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AlanWu

Member Since 03 Dec 2012
Offline Last Active Aug 15 2015 02:09 AM

#5240697 Is OpenGL enough or should I also support DirectX?

Posted by AlanWu on 16 July 2015 - 12:09 AM

Back to the OP - if I was starting a project right now that had to run everywhere, I would make a renderer with two bavk-ends initially: D3D11 using feature level 9_x, and a port of that back-end to the actual D3D9c API (avoiding all the fixed function parts, and sticking to shader model 2).

Why? Because D3D9 runs on Windows from XP onwards, and Linux via Wine. D3D9 can also be zero-effort ported to GL2 by using toGL, which gets you mac and native linux (that's how Valve ported their Source games). D3D11_FL_9 will run really efficiently and be really stable on modern versions of Windows, plus makes for a great developer environment with good tool support. And lastly, shader model 2 shader code will run on every GPU you care about.
The only missing piece ie you'll later have to write your own gl|ES port.

Microsoft constantly obsoletes its own APIs as well, so really it is a poor decision for anyone who is not part of a big company to bother with using it.

You will be able to use vulkan on windows systems, so really there will be no point to DirectX any more

MS releases new D3D versions on roughly the same schedule as new GL versions appear. D3D9~=GL2, D3D10~=GL3, D3D11~=GL4, D3D12~=Vulkan.
All those old APIs still work fine, despite being obsolete/deprecated.

You can already use GL on Windows systems (Vulkan is basically just GL5), so there should already be no point to DirectX any more... Right?

 

Good idea. However, if I use toGL to change my D3D9 codes into OpenGL, will there be a big drop in performance?




#5240695 Is OpenGL enough or should I also support DirectX?

Posted by AlanWu on 16 July 2015 - 12:08 AM

I can tell you my experience:

 

I thought that supporting OpenGL would be enough. It wasn't. But it depends on what you want to aim. Our goal was to keep compatibility with DX10 hardware while still taking advantage of DX11/12 hardware features.

 

There are several reasons GL only approach didn't work for us:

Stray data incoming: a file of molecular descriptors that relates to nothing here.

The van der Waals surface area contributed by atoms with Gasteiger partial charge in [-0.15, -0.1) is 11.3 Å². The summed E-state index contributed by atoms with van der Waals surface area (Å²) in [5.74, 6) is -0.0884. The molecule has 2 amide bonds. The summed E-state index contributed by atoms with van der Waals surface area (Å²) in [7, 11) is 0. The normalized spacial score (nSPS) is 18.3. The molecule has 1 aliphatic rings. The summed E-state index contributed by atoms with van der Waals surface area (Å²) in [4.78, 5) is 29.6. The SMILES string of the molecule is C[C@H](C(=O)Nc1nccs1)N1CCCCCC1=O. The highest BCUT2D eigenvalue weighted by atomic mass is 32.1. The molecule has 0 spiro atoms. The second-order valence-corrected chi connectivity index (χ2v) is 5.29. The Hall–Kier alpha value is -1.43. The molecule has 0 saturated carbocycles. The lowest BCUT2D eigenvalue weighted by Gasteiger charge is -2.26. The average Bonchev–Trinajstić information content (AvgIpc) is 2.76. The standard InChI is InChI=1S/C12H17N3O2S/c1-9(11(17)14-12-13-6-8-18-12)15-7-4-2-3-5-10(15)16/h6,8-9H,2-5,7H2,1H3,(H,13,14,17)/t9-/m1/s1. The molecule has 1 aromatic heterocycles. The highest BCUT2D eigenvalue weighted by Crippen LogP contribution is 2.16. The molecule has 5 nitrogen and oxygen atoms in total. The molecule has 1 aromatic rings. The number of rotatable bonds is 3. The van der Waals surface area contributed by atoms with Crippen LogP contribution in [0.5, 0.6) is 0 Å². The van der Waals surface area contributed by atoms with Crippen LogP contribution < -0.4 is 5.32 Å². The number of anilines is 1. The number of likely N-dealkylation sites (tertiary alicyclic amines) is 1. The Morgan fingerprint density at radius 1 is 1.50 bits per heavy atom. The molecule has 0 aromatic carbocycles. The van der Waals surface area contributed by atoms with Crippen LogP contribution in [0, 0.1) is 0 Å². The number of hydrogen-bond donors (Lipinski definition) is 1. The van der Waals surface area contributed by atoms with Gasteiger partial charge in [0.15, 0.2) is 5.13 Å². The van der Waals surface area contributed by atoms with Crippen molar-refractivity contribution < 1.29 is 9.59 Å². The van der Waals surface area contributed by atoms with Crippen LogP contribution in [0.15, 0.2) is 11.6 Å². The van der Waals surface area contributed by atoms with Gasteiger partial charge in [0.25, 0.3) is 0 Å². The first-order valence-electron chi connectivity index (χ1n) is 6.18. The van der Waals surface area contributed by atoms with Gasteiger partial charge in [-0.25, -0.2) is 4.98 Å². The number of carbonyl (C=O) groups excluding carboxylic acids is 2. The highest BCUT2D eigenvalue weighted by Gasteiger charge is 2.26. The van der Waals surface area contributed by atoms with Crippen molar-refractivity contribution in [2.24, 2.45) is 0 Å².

1. Both NV & AMD stopped shipping drivers for anything below GeForce 400 / Radeon HD 5000. Their OpenGL driver versions are outdated (specially AMD's which cut off driver support 6 months sooner than NV); and if they've got a bug or don't support a specific extension you need (even extensions that would normally work on DX10 hardware); don't hope they will get fixed or added in a later release. In contrast, D3D drivers have been historically been more stable, more thoroughly tested and feature complete. As a result, supporting these cards via D3D is easy.
  2. Intel GL drivers sucked for a very long time, and their definition of "old hardware" is anything they shipped older than 1 year. Technically that's the same problem as NV & AMD just aggravated. But GL drivers have only become decent for Intel HD 4400 and newer (in a driver release that was literally... just a few months ago), some of these cards are DX11 level hardware (not just DX10) and Intel's market share is so large and their deprecation is so strict and narrow that it deserves its own point.
  3. There are so many variables that come into play, that sometimes D3D will get you higher performance, and sometimes OpenGL will get you higher performance. It depends on the driver, GPU involved, API calls you've made, and shader syntax you've used. Supporting both lets your users decide which one runs better for them.

 

Of course this is all about your particular case. If you don't have the resources (time) or don't feel you're experienced enough to support both APIs at the same time; or you only care about bleeding edge hardware and software; then you can focus your efforts into just one API.

Thank you for replying. So apparently drivers is an issue. 




#5235618 Is OpenGL enough or should I also support DirectX?

Posted by AlanWu on 18 June 2015 - 11:49 PM

Thank you guys very much. I now know what I need to do.

I've never used OpenGL and it seems I need to do much more work with it than if I use DirectX. Since I want to support old computers, I might go with OpenGL 2.1. I'll decide that later. smile.png




#5235444 Is OpenGL enough or should I also support DirectX?

Posted by AlanWu on 18 June 2015 - 05:38 AM

On Windows, do you want to support machines that probably never had a GPU driver update installed, and whose users don't even know how to update drivers? If the answer is yes, you pretty much need to default to DirectX on Windows.

Ugh... those users are a nightmare by themselves. I wouldn't want them as customers. Even if they pay you (chances are they don't, otherwise they'd not have a computer that they pulled out of the trash can), they cannot possibly pay you enough for the support cost they will cause.
True. My customers have to know how to follow instructions at least.
It seems OpenGL 2.1 is really bad and can potentially cause a lot of problems?


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